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Survey highlights Ministers' science interest 

A third of Baptist ministers hold a degree in a scientific discipline, an Association survey has found. However, few of them engaged with issues of science and faith during their ministerial formation.

Science for ministersThe survey of ministers in Hertfordshire also found that 95 per cent thought that keeping up with science was important. And yet only 10 per cent felt they engaged with issues of science and faith during training for ministry.

“I found the results of the survey surprising and refreshing”, commented the Revd Dr Dave Gregory, Senior Minister of Croxley Green Baptist Church, who carried out the survey.

Dave, who has a back ground in meteorology and climate research, added: “Expanding the survey to those on the Southern Counties and Central Baptist Association (CBA) Footsteps Lay Training programme revealed similar levels of science education and interest. There appears to be a pool of people in local church, who alongside ministers, might be enabled to help the church engage with issues related to science that relate to ministry and faith.”

In response to the results of the survey, Dave is running a Science for Ministers workshop in Milton Keynes in May. The aim of the workshop is to help CBA ministers ‘grow in confidence in engaging with areas of science that they might meet in everyday ministry in the local church and beyond’.

The day workshop will cover a range of scientific topics and issues, exploring the insights that science brings as well as faith perspectives on them.

“It's often thought that the main area that science and faith connect is in discussions of creation, the big bang and evolution," Dave explained. "But there are areas beyond apologetic where an understanding of science is valuable to Christians and ministers. Many people in the survey felt comfortable discussing these issues.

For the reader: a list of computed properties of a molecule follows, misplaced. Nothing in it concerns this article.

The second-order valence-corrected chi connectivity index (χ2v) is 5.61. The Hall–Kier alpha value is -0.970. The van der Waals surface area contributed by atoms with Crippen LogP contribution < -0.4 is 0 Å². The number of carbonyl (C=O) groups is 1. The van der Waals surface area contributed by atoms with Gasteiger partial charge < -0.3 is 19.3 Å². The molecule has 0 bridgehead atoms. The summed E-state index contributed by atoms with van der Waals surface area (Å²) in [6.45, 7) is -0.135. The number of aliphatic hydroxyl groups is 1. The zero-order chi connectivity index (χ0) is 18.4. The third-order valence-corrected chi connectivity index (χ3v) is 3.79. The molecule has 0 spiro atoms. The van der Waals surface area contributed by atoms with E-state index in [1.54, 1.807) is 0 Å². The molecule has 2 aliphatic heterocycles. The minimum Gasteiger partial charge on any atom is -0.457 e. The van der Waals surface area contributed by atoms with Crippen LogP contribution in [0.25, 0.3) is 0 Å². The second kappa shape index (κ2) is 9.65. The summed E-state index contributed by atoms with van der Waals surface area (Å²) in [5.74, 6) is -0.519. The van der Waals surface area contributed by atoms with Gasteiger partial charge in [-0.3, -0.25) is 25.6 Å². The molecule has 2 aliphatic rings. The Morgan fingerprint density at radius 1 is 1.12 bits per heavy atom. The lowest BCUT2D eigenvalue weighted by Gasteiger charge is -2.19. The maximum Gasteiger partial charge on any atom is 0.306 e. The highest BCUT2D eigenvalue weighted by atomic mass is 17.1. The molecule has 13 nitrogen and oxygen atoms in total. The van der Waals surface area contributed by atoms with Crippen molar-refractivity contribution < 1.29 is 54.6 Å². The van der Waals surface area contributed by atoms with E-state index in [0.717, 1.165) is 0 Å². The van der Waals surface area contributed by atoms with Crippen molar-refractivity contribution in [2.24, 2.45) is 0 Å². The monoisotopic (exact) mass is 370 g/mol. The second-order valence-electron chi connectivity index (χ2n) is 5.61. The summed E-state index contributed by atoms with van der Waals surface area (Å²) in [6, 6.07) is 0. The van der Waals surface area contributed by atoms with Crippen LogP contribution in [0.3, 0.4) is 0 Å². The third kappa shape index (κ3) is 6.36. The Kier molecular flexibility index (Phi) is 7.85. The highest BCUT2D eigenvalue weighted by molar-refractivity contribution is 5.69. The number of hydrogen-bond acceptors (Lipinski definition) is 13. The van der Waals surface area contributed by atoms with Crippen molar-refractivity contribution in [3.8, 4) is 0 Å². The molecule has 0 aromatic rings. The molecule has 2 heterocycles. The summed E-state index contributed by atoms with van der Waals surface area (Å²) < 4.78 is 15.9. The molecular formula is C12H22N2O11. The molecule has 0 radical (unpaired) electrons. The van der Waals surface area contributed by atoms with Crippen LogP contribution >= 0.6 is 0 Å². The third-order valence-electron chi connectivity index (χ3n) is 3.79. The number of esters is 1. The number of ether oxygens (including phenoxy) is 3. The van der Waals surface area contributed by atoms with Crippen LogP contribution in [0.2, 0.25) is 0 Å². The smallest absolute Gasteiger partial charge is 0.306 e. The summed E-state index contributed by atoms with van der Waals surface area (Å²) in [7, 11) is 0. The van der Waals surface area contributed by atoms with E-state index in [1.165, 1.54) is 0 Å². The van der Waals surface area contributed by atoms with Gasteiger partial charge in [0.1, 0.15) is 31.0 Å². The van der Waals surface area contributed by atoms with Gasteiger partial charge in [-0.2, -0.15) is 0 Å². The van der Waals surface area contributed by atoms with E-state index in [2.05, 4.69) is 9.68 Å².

"Climate change was another area where people felt informed, perhaps because of the many great resources mission agencies such as BMS with FutureShape? have produced, along with it being talked about national events such as Catalyst Live.
“Other areas of science felt less comfortable for ministers and lay members of our churches. Despite much coverage of the discovery of the “God particle” by the Large Hadron Collider, few participants in the survey could talk about it in an informed way. 

"And while that may seen rather abstract, few felt comfortable talking about genetics either, an area which is beginning to impact upon the pastoral care we offer as people are offered new medical treatments such as “three person babies”. Some understanding of science is helpful to developing ethical and theological responses, as well as helping people to navigate such issues often in the midst of the painful lives.”
“Science also helps people to experience the wonder of the world that God has made, leading to worship, but also wondering about how this God can be encountered in life.”

Dave also revealed that he runs a science lab during the monthly Messy Church, using simple science experiments such as making rainbow makers from DVDs, wave machines and even extracting DNA, to connect families with the church and help them remember the Bible stories shared.

"I have found that many of the children get excited by science and it's an opportunity to show them that being a Christian doesn’t mean you cannot be amazed and thrilled by what science tells us about life.”

To find out more and to book a place, contact Revd Dave Gregory on 07501 065481 or dave@croxleybaptist.co.uk

Baptist Times, 11/03/2015
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